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where do I keep missing these things? where does Kelly say her mom already has Alzheimer's?
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Kelly, it's great that you are doing this now. Look for an opening to get the subject into the conversation. Lots of parents will occasionly make comments about not wanting to be a burden to anyone. Good point Ma.....Ya know what you could do for me........

I got all the wills and POA s done with my folks just in the nick of time. My Dad began developing dementia about a year later and would have never agreed to anything at that point. Don't delay.
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Kelly, if your budget is tight for the legal, check around to see if the local legal community offers a "free" or pro bono night at a community center. Here they offer a free evening once a month in our local library. Maybe worth looking into.
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Babalou, I just read that book,,,,good for any of us to read. Had it in the new book section at the library. This would also be a good read for people whose parents hoard or will not get rid of anything.....

This book is a bit of "balm for the soul"...about controlling parents that really never thought of their only daughter as an adult. Worth finding.
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Kelly, do it now. You say your mom has alzheimer's/dementia. In the event something happens to her has already arrived because there is a time when one cannot legally execute those documents, then you may need a guardianship or conservator through the courts. Start now, download a general POA and a medical P.O.A., then go to her house with a notary (best if they know her) and persuade her to sign it. Does she have a lawyer? Call.
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Kelly, one way I got my parents to update their Wills, Power of Attorneys, etc. was to tell my Dad that because of new State laws if your Will isn't update with the correct wording, the State could take half your estate. That perked up my Dad's ears big time :)
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Get your mom a copy of the book "can't we talk about something more pleasant ? " by Roz Chast. A cautionary tale about what happens when you don't plan. Also very funny.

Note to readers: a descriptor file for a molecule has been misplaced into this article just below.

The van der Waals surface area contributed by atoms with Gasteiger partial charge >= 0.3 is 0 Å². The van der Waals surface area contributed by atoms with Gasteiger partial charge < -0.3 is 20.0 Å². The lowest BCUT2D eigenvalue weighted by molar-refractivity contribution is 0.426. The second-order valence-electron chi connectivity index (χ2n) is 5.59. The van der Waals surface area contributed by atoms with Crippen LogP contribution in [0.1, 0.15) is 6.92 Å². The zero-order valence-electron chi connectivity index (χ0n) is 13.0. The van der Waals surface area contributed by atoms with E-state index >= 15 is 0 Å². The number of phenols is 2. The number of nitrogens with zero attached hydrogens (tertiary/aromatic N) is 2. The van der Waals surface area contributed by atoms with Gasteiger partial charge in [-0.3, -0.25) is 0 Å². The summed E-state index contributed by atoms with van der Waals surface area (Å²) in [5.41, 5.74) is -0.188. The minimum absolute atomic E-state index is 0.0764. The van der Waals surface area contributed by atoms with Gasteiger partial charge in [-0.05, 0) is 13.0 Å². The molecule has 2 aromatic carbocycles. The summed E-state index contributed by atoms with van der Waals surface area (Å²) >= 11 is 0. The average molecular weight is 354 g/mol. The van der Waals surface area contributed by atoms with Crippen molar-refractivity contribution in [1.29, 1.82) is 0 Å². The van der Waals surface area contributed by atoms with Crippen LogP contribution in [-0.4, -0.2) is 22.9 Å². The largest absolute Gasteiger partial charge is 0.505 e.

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So true. Each state has their own requirements for legal documents. Once you really need them, if there is a mistake, it's too late. Have it done properly by an attorney. They will provide them with a form of questions so they can properly advise them of their best options.
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Kelly, I forgot to add that if you prepared the document and witnessed it, it would likely be considered invalid. Best get it done properly by an estate planning or elder law attorney.
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Don't try to do it yourself. I see well meaning people do this and later, when they need the document, there is a problem they had no way of knowing because they are lay persons. It's too important. Shop around and get someone reasonable. It's worth it.

If you can't think of a way to bring it up, just say that someone at work suggested it because they heard of a terrible thing that happened to someone who didn't have their affairs in order. I think a little white fib is okay for the greater good. Tell them it would make you sleep better knowing all was taken care of for the future. This would include, Living Will, Durable Power of Attorney, Healthcare POA, HIPAA releases, Will, etc. They may even want to see an Elder Law Estate attorney if they have resources they want to protect.
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Kelly, do you have any siblings, and if so, are they on board with your plans? Since you want the authority, I think it would be a good idea to make sure the siblings are in agreement, as too often these kinds of family issues can cause a lot of friction and resentment.

As to your question about a will being legal if you filled "out a sheet of paper", you both signed it and it was notarized, the answer is absolutely not. That is not a legal or binding will.
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Open the discussion by leaving a copy of your will with them. Then ask if they have one and if so, where is it kept? If not, ask them to discuss it and make a lawyer appt. You may even have to offer to pay for it, if they are weird about finances. Explain that a medical and financial POA makes sense so that you could take care of them if they were ever in a bad car accident or something.

Good luck to you.